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I've recorded a 2 hour interview session, with external audio. My camcorder broke the video up into 2GB chungs (MTS files).

I'd like to sync up the audio with all the clips so I can easily use sections from any of them in the final cut/edit.

Is the best bet to just load all the clips into Premiere Elements and sync up the audio and then export the 2 hours to an intermediary file? If so, what's the best export settings? I don't need to reencode the video, just merge and replace the audio with the synced external audio.

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2 Answers 2

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As long as the time code is reliable and your camera didn't drop frames, it should be as simple as laying them back to back and then syncing the audio. I normally recommend syncing to a point in the beginning and then checking if it still lines up at the end.

If not, a couple of factors could be in play. It could be that the timecode is just off from the recording speeds not matching exactly or it could be that a frame drop resulted in an issue. Clocks mismatched is fairly easy to deal with as you can simply apply a minor speed correction, but if a frame is dropped, you'll need to find where the audio went out of sync and correct manually.

The easiest way I've found to identify which is the problem is to adjust the speed and then check a few places in the middle. If they are all in sync, you probably guessed right, if not, then it must be a sudden change from a dropped frame.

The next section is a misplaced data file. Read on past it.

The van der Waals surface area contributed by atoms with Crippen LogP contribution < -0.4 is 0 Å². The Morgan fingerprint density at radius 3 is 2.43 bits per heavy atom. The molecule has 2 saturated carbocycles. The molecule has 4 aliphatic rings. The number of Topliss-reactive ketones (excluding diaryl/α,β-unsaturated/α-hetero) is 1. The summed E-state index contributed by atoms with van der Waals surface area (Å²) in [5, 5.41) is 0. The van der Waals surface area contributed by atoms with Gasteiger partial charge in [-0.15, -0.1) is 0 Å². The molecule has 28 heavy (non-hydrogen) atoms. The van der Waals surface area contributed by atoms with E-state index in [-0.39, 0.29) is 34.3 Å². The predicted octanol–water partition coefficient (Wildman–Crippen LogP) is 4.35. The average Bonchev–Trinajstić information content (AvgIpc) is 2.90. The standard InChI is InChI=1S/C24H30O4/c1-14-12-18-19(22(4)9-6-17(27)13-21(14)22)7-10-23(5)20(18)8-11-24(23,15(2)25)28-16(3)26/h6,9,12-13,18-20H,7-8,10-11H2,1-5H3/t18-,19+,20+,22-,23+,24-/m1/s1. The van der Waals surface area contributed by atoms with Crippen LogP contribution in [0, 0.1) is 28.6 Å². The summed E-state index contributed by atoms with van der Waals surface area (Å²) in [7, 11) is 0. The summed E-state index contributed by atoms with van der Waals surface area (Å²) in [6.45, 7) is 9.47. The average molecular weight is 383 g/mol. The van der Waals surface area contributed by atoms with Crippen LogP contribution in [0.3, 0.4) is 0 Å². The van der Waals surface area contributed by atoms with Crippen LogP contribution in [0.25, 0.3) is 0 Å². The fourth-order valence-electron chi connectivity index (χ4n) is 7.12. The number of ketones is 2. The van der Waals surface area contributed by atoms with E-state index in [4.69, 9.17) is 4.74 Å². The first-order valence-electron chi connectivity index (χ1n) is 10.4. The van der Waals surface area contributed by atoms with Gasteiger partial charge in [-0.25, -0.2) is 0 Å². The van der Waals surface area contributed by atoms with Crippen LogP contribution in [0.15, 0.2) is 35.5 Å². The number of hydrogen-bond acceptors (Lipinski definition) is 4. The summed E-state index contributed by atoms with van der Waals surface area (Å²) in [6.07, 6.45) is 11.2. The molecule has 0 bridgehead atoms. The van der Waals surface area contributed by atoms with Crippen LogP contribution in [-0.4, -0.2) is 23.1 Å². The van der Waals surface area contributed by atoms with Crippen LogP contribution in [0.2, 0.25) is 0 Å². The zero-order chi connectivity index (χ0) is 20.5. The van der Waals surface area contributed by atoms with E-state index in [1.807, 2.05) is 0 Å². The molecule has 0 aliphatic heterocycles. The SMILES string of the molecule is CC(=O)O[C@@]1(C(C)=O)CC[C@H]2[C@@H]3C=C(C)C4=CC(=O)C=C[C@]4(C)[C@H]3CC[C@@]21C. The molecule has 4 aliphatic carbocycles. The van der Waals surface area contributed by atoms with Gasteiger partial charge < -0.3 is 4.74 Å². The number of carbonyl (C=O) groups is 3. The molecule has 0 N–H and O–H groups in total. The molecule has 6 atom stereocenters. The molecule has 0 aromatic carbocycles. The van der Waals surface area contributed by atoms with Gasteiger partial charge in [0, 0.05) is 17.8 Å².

As for making use of the long clip with the sync applied. I normally handle this kind of a thing by reusing the sequence as a source. It saves on having to output the full file and still lets you work with the clip as if it was a single file. I don't know for sure if Premiere Elements supports nested sequences though as I've been using Premiere Pro since long before there was a Premiere Elements.

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Thanks AJ, but it looks like PrE doesn't have nested sequenses. forums.adobe.com/message/5178075 What would you reccomend as an intermediate export file? –  Slashterix Apr 16 '13 at 5:05
    
In that case, your best bet is probably to use an external stitching tool to append the files without a re-encode if possible (depends on file format and I'm not that up to date on current software since I always nest sequences). You could output the audio as an uncompressed WAV file to maximize quality of that output and then use the stitch program to attach the WAV as the audio portion of the stitched video. –  AJ Henderson Apr 16 '13 at 13:18
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The answer turned out to be to just split the audio track where the video track splits. Then I can link each video/audio chuck to each other.

Marked the other answer as correct just to give him the points for trying to help.

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